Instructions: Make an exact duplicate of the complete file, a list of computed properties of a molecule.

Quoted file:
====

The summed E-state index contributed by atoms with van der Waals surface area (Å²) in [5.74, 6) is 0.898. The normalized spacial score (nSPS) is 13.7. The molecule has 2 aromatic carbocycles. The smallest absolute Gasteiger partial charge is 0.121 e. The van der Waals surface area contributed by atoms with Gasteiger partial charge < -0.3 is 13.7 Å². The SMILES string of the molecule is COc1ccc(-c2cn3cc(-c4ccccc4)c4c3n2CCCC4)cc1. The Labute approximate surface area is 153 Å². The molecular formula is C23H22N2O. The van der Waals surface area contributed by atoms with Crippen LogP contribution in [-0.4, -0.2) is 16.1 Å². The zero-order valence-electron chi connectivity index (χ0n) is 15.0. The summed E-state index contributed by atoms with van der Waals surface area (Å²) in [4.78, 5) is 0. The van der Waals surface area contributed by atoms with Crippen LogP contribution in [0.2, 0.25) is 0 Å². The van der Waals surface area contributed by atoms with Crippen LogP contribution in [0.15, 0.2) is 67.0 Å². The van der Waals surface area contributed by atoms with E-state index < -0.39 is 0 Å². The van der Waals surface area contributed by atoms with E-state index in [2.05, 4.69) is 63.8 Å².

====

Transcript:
The summed E-state index contributed by atoms with van der Waals surface area (Å²) in [5.74, 6) is 0.898. The normalized spacial score (nSPS) is 13.7. The molecule has 2 aromatic carbocycles. The smallest absolute Gasteiger partial charge is 0.121 e. The van der Waals surface area contributed by atoms with Gasteiger partial charge < -0.3 is 13.7 Å². The SMILES string of the molecule is COc1ccc(-c2cn3cc(-c4ccccc4)c4c3n2CCCC4)cc1. The Labute approximate surface area is 153 Å². The molecular formula is C23H22N2O. The van der Waals surface area contributed by atoms with Crippen LogP contribution in [-0.4, -0.2) is 16.1 Å². The zero-order valence-electron chi connectivity index (χ0n) is 15.0. The summed E-state index contributed by atoms with van der Waals surface area (Å²) in [4.78, 5) is 0. The van der Waals surface area contributed by atoms with Crippen LogP contribution in [0.2, 0.25) is 0 Å². The van der Waals surface area contributed by atoms with Crippen LogP contribution in [0.15, 0.2) is 67.0 Å². The van der Waals surface area contributed by atoms with E-state index < -0.39 is 0 Å². The van der Waals surface area contributed by atoms with E-state index in [2.05, 4.69) is 63.8 Å².